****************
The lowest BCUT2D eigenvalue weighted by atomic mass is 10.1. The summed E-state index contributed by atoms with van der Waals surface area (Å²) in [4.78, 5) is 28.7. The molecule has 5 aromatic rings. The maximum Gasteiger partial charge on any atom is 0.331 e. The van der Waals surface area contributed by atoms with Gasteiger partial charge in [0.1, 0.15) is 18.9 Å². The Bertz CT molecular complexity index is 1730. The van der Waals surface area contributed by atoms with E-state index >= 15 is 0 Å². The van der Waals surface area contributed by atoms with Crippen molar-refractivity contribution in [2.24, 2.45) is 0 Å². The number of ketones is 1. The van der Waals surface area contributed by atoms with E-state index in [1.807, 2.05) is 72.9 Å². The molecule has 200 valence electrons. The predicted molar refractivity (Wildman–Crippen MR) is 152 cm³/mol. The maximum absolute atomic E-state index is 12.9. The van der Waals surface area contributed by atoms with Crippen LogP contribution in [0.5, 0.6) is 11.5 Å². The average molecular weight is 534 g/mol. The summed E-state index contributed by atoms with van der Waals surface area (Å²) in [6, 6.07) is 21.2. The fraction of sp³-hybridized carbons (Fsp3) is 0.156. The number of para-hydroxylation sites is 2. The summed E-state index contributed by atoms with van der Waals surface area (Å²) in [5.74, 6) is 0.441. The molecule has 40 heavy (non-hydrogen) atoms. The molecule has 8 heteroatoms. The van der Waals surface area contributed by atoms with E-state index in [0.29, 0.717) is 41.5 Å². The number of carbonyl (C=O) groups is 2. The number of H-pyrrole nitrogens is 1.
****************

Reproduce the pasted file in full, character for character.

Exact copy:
The lowest BCUT2D eigenvalue weighted by atomic mass is 10.1. The summed E-state index contributed by atoms with van der Waals surface area (Å²) in [4.78, 5) is 28.7. The molecule has 5 aromatic rings. The maximum Gasteiger partial charge on any atom is 0.331 e. The van der Waals surface area contributed by atoms with Gasteiger partial charge in [0.1, 0.15) is 18.9 Å². The Bertz CT molecular complexity index is 1730. The van der Waals surface area contributed by atoms with E-state index >= 15 is 0 Å². The van der Waals surface area contributed by atoms with Crippen molar-refractivity contribution in [2.24, 2.45) is 0 Å². The number of ketones is 1. The van der Waals surface area contributed by atoms with E-state index in [1.807, 2.05) is 72.9 Å². The molecule has 200 valence electrons. The predicted molar refractivity (Wildman–Crippen MR) is 152 cm³/mol. The maximum absolute atomic E-state index is 12.9. The van der Waals surface area contributed by atoms with Crippen LogP contribution in [0.5, 0.6) is 11.5 Å². The average molecular weight is 534 g/mol. The summed E-state index contributed by atoms with van der Waals surface area (Å²) in [6, 6.07) is 21.2. The fraction of sp³-hybridized carbons (Fsp3) is 0.156. The number of para-hydroxylation sites is 2. The summed E-state index contributed by atoms with van der Waals surface area (Å²) in [5.74, 6) is 0.441. The molecule has 40 heavy (non-hydrogen) atoms. The molecule has 8 heteroatoms. The van der Waals surface area contributed by atoms with E-state index in [0.29, 0.717) is 41.5 Å². The number of carbonyl (C=O) groups is 2. The number of H-pyrrole nitrogens is 1.